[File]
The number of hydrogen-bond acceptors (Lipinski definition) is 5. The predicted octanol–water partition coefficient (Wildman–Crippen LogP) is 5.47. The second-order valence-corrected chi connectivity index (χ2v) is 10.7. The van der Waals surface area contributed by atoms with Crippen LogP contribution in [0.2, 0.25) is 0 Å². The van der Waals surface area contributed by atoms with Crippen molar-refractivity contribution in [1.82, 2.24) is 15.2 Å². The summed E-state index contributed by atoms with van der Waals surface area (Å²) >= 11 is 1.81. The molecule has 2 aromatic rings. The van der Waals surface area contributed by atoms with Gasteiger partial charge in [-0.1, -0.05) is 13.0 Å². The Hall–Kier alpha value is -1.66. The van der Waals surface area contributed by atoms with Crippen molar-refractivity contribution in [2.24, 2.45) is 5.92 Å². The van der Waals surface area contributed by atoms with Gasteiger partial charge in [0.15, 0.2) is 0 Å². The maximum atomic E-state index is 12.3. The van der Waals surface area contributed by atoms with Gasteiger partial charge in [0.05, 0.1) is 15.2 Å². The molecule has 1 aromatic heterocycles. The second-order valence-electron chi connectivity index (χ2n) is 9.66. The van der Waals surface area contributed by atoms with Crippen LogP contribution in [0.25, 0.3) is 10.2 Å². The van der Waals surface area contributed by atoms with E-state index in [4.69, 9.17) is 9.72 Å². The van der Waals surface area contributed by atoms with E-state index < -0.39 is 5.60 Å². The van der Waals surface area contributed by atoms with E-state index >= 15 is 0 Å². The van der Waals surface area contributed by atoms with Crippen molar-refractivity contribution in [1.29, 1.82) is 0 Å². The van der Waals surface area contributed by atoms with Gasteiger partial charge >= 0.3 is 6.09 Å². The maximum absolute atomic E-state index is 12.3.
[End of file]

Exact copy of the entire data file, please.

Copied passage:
The number of hydrogen-bond acceptors (Lipinski definition) is 5. The predicted octanol–water partition coefficient (Wildman–Crippen LogP) is 5.47. The second-order valence-corrected chi connectivity index (χ2v) is 10.7. The van der Waals surface area contributed by atoms with Crippen LogP contribution in [0.2, 0.25) is 0 Å². The van der Waals surface area contributed by atoms with Crippen molar-refractivity contribution in [1.82, 2.24) is 15.2 Å². The summed E-state index contributed by atoms with van der Waals surface area (Å²) >= 11 is 1.81. The molecule has 2 aromatic rings. The van der Waals surface area contributed by atoms with Gasteiger partial charge in [-0.1, -0.05) is 13.0 Å². The Hall–Kier alpha value is -1.66. The van der Waals surface area contributed by atoms with Crippen molar-refractivity contribution in [2.24, 2.45) is 5.92 Å². The van der Waals surface area contributed by atoms with Gasteiger partial charge in [0.15, 0.2) is 0 Å². The maximum atomic E-state index is 12.3. The van der Waals surface area contributed by atoms with Gasteiger partial charge in [0.05, 0.1) is 15.2 Å². The molecule has 1 aromatic heterocycles. The second-order valence-electron chi connectivity index (χ2n) is 9.66. The van der Waals surface area contributed by atoms with Crippen LogP contribution in [0.25, 0.3) is 10.2 Å². The van der Waals surface area contributed by atoms with E-state index in [4.69, 9.17) is 9.72 Å². The van der Waals surface area contributed by atoms with E-state index < -0.39 is 5.60 Å². The van der Waals surface area contributed by atoms with E-state index >= 15 is 0 Å². The van der Waals surface area contributed by atoms with Crippen molar-refractivity contribution in [1.29, 1.82) is 0 Å². The van der Waals surface area contributed by atoms with Gasteiger partial charge >= 0.3 is 6.09 Å². The maximum absolute atomic E-state index is 12.3.